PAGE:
The Al Jazeera media network claims to have obtained a copy of the ethics office report from a source close to UNRWA, who said that agency employees were concerned about a seeming lack of action, given that the report was lodged with Guterres in December 2018.  Now the UN Office of Internal Oversight Services (OIOS) has opened a probe into allegations detailed in the report. 

The ethics report claims that since 2015 members of UNRWA’s  inner circle have been steadily consolidating their power, but that the situation escalated markedly from the beginning of 2018, coinciding  with the US’s decision to remove its funding. This, the report claims “served as an excuse for an extreme concentration of decision making power in members of the ‘clique’.”  

It further alleges that these developments led to an “exodus of senior and other staff” and a work culture “characterized by low morale, fear of retaliation … distrust, secrecy, bullying, intimidation, and marginalization … and management that is highly dysfunctional, with a significant breakdown of the regular accountability structure”.

Much of the report focuses on allegations surrounding the conduct of Commissioner-General Pierre Krahenbuhl, who took up the post in March 2014, citing a range of corrupt and  unprofessional activities.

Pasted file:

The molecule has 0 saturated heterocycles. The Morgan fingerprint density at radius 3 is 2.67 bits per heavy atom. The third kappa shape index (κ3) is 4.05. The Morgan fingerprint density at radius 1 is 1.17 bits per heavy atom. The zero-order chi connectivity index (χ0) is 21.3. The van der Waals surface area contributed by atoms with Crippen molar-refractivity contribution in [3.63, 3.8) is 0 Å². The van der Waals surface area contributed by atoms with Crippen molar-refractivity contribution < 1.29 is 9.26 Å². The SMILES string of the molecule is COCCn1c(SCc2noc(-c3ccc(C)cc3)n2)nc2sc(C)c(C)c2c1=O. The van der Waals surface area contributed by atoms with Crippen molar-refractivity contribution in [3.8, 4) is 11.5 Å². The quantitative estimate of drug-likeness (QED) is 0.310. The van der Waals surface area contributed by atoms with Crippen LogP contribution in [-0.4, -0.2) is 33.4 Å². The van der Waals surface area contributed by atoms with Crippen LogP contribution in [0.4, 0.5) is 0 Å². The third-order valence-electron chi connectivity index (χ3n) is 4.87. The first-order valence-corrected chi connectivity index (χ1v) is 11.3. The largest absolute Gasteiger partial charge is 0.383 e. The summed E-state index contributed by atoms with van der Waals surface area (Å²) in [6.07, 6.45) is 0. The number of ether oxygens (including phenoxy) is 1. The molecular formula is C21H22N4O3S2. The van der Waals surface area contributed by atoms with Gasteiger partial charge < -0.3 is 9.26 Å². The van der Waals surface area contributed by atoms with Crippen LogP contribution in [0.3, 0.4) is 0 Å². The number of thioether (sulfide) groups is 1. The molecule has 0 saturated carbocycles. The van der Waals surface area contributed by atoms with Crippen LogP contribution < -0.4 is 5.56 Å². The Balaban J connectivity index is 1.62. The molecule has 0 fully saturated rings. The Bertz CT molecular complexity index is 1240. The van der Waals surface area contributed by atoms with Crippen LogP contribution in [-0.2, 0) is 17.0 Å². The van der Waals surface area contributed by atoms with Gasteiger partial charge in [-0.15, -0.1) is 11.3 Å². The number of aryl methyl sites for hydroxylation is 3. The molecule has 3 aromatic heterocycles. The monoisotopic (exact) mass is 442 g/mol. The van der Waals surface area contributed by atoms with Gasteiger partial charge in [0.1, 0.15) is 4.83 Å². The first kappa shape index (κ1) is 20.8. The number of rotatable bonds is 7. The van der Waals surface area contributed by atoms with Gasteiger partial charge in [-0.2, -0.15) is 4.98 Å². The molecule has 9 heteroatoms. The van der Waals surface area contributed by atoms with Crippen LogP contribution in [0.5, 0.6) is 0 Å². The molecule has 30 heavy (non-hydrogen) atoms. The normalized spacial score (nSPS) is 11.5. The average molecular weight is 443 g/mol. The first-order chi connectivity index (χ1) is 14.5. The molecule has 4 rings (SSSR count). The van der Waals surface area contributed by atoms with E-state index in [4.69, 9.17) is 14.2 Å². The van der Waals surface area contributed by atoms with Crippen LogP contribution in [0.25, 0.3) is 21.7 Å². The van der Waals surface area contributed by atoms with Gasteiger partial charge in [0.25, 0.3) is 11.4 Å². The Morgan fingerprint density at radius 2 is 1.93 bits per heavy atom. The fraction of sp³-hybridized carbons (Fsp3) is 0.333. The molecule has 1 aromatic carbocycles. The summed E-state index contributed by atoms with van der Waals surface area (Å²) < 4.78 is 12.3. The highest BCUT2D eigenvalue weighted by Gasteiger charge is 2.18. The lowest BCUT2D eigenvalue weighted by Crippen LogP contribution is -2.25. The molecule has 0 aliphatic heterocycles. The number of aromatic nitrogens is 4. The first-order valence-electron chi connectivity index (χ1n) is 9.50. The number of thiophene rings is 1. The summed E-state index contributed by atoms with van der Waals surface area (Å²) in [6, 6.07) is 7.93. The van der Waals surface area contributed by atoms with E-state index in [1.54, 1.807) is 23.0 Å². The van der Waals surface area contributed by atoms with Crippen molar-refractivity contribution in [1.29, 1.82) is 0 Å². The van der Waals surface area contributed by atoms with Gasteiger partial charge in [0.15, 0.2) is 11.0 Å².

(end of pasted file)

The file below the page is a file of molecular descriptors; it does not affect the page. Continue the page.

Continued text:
Shortly after the details of the report became known, the Netherlands and Switzerland suspended their funding of UNRWA.  They were followed in August 2019 by the government of New Zealand.

UNRWA’s mandate from the General Assembly comes up for renewal every three years.  Due to expire in June 2020, it was renewed during the 74th session of the UN General Assembly which came to end on September 30, 2019.  Nothing has emerged in the media to suggest that Guterres’s investigation into the ethics report came up in the discussions.

Speaking during the 42nd session of the UN Human Rights Council on September 23, 2019, former UNRWA general counsel James Lindsay declared that the agency must evolve or dissolve.  UNRWA’s major structural problem, he said, is its unique definition of who qualifies as a refugee.  This differs fundamentally from the definition used by the UNHCR, which is responsible for all other refugees around the world. By not demanding that UNRWA adopt this definition,” says Lindsay, “the General Assembly has elevated politics over morality.”

All in all, the Palestinian refugee story is one of heartless exploitation of Arabs by Arabs – the callous manipulation of powerless victims for political ends, with little regard for their welfare or human rights.  Whatever the result of the enquiry into the UNRWA ethics report, this inhumanity must be brought out into the open, the UNRWA farce of “refugee status” in perpetuity must be ended, and steps must be taken to allow people and their families who may have lived in a country for fifty years or more to settle and become full citizens. 

Neville Teller

Neville Teller's latest book is ""Trump and the Holy Land: 2016-2020". He has written about the Middle East for more than 30 years, has published five books on the subject, and blogs at "A Mid-East Journal". Born in London and a graduate of Oxford University, he is also a long-time dramatist, writer and abridger for BBC radio and for the UK audiobook industry. He was made an MBE in the Queen's Birthday Honours, 2006 "for services to broadcasting and to drama."